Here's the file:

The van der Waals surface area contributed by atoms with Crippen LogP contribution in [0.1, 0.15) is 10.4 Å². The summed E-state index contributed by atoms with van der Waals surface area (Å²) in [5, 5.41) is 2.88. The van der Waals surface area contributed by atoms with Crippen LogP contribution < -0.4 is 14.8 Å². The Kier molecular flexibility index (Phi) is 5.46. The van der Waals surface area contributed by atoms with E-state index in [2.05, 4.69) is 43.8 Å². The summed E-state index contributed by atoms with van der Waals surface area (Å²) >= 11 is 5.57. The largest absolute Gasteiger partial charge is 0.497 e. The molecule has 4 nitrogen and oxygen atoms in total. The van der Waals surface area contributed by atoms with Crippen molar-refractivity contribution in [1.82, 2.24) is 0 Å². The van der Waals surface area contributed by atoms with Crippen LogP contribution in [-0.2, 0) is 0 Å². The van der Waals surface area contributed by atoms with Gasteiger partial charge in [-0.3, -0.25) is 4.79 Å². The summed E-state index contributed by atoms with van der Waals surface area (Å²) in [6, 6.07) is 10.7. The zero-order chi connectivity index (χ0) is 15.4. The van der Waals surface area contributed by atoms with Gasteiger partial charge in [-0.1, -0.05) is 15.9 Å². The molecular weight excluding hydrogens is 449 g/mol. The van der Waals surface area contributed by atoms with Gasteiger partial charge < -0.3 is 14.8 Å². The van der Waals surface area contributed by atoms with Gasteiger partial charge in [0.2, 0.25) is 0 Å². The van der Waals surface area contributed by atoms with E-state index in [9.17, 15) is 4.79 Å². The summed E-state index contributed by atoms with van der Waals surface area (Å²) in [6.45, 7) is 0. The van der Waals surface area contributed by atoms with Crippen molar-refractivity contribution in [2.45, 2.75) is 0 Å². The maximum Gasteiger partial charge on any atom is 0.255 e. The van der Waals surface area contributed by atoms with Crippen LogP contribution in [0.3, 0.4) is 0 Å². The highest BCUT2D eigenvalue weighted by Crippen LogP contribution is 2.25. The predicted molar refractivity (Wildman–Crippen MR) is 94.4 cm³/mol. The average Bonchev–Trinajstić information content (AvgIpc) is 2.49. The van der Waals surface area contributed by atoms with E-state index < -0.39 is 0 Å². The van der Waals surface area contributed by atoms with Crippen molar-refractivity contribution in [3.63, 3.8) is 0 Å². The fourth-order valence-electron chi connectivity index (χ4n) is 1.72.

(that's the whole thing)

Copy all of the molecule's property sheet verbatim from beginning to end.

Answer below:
The van der Waals surface area contributed by atoms with Crippen LogP contribution in [0.1, 0.15) is 10.4 Å². The summed E-state index contributed by atoms with van der Waals surface area (Å²) in [5, 5.41) is 2.88. The van der Waals surface area contributed by atoms with Crippen LogP contribution < -0.4 is 14.8 Å². The Kier molecular flexibility index (Phi) is 5.46. The van der Waals surface area contributed by atoms with E-state index in [2.05, 4.69) is 43.8 Å². The summed E-state index contributed by atoms with van der Waals surface area (Å²) >= 11 is 5.57. The largest absolute Gasteiger partial charge is 0.497 e. The molecule has 4 nitrogen and oxygen atoms in total. The van der Waals surface area contributed by atoms with Crippen molar-refractivity contribution in [1.82, 2.24) is 0 Å². The van der Waals surface area contributed by atoms with Crippen LogP contribution in [-0.2, 0) is 0 Å². The van der Waals surface area contributed by atoms with Gasteiger partial charge in [-0.3, -0.25) is 4.79 Å². The summed E-state index contributed by atoms with van der Waals surface area (Å²) in [6, 6.07) is 10.7. The zero-order chi connectivity index (χ0) is 15.4. The van der Waals surface area contributed by atoms with Gasteiger partial charge in [-0.1, -0.05) is 15.9 Å². The molecular weight excluding hydrogens is 449 g/mol. The van der Waals surface area contributed by atoms with Gasteiger partial charge < -0.3 is 14.8 Å². The van der Waals surface area contributed by atoms with Gasteiger partial charge in [0.2, 0.25) is 0 Å². The van der Waals surface area contributed by atoms with E-state index in [9.17, 15) is 4.79 Å². The summed E-state index contributed by atoms with van der Waals surface area (Å²) in [6.45, 7) is 0. The van der Waals surface area contributed by atoms with Crippen molar-refractivity contribution in [2.45, 2.75) is 0 Å². The maximum Gasteiger partial charge on any atom is 0.255 e. The van der Waals surface area contributed by atoms with Crippen LogP contribution in [0.3, 0.4) is 0 Å². The highest BCUT2D eigenvalue weighted by Crippen LogP contribution is 2.25. The predicted molar refractivity (Wildman–Crippen MR) is 94.4 cm³/mol. The average Bonchev–Trinajstić information content (AvgIpc) is 2.49. The van der Waals surface area contributed by atoms with E-state index < -0.39 is 0 Å². The van der Waals surface area contributed by atoms with Crippen molar-refractivity contribution in [3.63, 3.8) is 0 Å². The fourth-order valence-electron chi connectivity index (χ4n) is 1.72.